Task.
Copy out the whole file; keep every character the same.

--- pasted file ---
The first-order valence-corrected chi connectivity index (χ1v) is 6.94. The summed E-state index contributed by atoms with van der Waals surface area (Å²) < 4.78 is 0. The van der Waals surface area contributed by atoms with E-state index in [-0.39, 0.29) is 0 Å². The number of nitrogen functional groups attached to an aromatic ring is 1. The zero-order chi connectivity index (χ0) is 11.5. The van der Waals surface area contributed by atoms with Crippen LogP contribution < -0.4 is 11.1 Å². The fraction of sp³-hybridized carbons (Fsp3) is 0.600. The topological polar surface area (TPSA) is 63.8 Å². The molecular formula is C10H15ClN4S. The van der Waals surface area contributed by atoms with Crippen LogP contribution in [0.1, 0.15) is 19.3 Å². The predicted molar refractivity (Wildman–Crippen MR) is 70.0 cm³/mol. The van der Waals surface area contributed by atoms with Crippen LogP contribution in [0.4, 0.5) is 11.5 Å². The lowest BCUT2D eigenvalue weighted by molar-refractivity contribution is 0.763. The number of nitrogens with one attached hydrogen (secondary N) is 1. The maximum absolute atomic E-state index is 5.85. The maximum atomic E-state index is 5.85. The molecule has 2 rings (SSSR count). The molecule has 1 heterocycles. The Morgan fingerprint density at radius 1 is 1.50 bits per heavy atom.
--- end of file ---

The first-order valence-corrected chi connectivity index (χ1v) is 6.94. The summed E-state index contributed by atoms with van der Waals surface area (Å²) < 4.78 is 0. The van der Waals surface area contributed by atoms with E-state index in [-0.39, 0.29) is 0 Å². The number of nitrogen functional groups attached to an aromatic ring is 1. The zero-order chi connectivity index (χ0) is 11.5. The van der Waals surface area contributed by atoms with Crippen LogP contribution < -0.4 is 11.1 Å². The fraction of sp³-hybridized carbons (Fsp3) is 0.600. The topological polar surface area (TPSA) is 63.8 Å². The molecular formula is C10H15ClN4S. The van der Waals surface area contributed by atoms with Crippen LogP contribution in [0.1, 0.15) is 19.3 Å². The predicted molar refractivity (Wildman–Crippen MR) is 70.0 cm³/mol. The van der Waals surface area contributed by atoms with Crippen LogP contribution in [0.4, 0.5) is 11.5 Å². The lowest BCUT2D eigenvalue weighted by molar-refractivity contribution is 0.763. The number of nitrogens with one attached hydrogen (secondary N) is 1. The maximum absolute atomic E-state index is 5.85. The maximum atomic E-state index is 5.85. The molecule has 2 rings (SSSR count). The molecule has 1 heterocycles. The Morgan fingerprint density at radius 1 is 1.50 bits per heavy atom.